The low volume post holiday trades are over and 2014 begins for real on Monday.

Market Statistics

2014 is off to a rocky start but we really can't project any trend for the month based on the last two days. The volume was mediocre and the markets were volatile and we traded down for the first time since 2009 in the opening days of January.

The selling was light and was most likely due to tax selling of winners now that the calendar has rolled over. Those waiting to take profits until the new tax year were free to exit and put the money to work somewhere else. The majority of the stocks sold on Thursday were the high flyers and momentum stocks. There were a few losers sold as well but it was mostly the winners.

The Nasdaq was the hardest hit since tech stocks were up +38% in 2013. Apple lost $20 over the two days and Priceline -$31 to lead the losers list. The Nasdaq 100 closed at the low of the day at 3,538.

The indexes finished mixed on Friday with time spent in positive and negative territory. The Dow was up +70 at one time and slightly negative in early afternoon before finishing with a +28 point gain after losing -135 on Thursday. The S&P closed right on support at 1,831 from Thursday and showed no signs of dip buyers.

The Russell 2000 did rebound from the -13 point pounding on Thursday to gain +5 today. That is a positive for market sentiment. That suggests fund managers were nibbling at the small caps ahead of the weekend and that could be bullish for next week.

The news was sparse on Friday since the majority of investors were still taking down the holiday ornaments and cashing in their gift cards instead of paying attention to the markets. The economics were mostly ignored.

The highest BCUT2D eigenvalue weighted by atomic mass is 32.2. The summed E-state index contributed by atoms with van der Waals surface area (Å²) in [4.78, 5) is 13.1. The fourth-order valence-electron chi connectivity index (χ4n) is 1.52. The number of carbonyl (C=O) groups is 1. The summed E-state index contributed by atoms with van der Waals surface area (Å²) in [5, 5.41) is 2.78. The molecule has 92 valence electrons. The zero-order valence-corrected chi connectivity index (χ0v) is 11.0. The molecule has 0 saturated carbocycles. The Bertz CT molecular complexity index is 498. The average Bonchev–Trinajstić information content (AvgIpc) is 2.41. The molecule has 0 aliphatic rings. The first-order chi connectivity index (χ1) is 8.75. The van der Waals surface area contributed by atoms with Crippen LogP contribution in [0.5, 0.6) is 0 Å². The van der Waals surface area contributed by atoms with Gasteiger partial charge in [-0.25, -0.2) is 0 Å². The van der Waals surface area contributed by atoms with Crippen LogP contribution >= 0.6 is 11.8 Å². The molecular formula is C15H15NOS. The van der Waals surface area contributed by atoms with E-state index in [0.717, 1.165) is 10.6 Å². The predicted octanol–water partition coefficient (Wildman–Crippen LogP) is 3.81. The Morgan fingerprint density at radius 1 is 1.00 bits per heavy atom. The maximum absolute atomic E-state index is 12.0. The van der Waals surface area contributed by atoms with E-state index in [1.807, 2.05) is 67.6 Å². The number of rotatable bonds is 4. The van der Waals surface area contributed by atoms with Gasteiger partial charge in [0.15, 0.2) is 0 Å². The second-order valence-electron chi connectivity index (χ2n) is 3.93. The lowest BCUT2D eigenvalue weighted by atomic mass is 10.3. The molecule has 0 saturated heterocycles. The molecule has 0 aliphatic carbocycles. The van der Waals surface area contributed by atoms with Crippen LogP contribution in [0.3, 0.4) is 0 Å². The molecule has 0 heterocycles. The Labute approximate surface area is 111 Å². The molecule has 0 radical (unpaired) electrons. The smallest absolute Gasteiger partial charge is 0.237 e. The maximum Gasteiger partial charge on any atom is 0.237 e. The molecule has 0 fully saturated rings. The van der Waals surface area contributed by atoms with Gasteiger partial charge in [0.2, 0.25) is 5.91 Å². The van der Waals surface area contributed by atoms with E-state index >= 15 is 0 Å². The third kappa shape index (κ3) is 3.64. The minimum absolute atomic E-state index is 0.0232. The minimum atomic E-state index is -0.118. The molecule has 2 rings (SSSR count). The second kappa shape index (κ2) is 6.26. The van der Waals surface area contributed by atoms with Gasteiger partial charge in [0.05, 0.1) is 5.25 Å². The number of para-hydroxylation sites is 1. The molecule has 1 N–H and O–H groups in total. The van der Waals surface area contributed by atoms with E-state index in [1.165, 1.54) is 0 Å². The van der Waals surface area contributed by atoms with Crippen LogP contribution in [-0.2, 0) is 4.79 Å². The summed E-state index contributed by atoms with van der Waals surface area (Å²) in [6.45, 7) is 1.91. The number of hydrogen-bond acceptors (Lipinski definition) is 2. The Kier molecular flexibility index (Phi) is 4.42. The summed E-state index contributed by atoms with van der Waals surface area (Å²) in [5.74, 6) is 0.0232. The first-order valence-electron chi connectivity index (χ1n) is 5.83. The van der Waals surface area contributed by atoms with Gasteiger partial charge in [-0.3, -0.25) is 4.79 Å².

The ISM New York was positive with gains for the fifth consecutive month. The headline index rose from 608.5 to 615.4. The six month outlook rose from 69.6 to 73.2 and the highest level in a year. Employment rose from 50.8 to 55.1. However, the current conditions component declined from 69.5 to 63.8 but that 69.5 level was a three year high.

This was a decent report but it was not a strong report. The financial sector in New York has yet to recover because of the tens of billions in fines and penalties and the huge amount of new regulations coming out of the recession. Once the mortgage cloud passes we can expect the banks to become more profitable and employment to pick up again. Until then the New York economy will continue to creep higher as long as de Blasio, the new mayor of New York, is ineffective in passing new regulations that limit business expansion and employment. He launched his term on Wednesday with an assault on income inequality and promises to end that trend. Good luck with that since corporations will move if the business environment becomes onerous.

Vehicle sales for December declined sharply to a pace of 15.4 million per year compared to the 16.4 million pace in November. More important was the total sales for the year at 15.6 million units. This was the highest level since 2007.

GM sales declined -6.3% in December, Toyota -1.7%. Ford sales rose +1.8% for the best year since 2006 and Chrysler +5.7%. Analysts were quick to blame the weather in December for the decline in sales but in reality November sales were very strong but Black Friday weekend sales were extremely strong. It is more likely the sales were pulled into November by discounts, rebates and good weather.

Foreign car sales were very strong. VW sales rose +22.7% and Mercedes had record sales in December of 33,007, up +17.3% bringing the full year total of 312,534, up +14%. Jaguar sales rose +20% for the year and +17% in December. BMW had 37,389 sales in December to push full year sales up +8.1% and a record for the company.

The strong December sales by foreign car makers kind of kills the idea that it was weather that slowed sales by GM and Ford.

News from China also put a cloud over the markets with the nonmanufacturing purchasing managers index falling from 56 in November to 54.6 in December. That was the lowest since August. The manufacturing PMI declined from 51.4 to 51.0. The Markit manufacturing index fell from 50.8 to 50.5. The trio of lower than expected economic reports caused the Asian markets to sell off hard and that carried over to the U.S. on Thursday.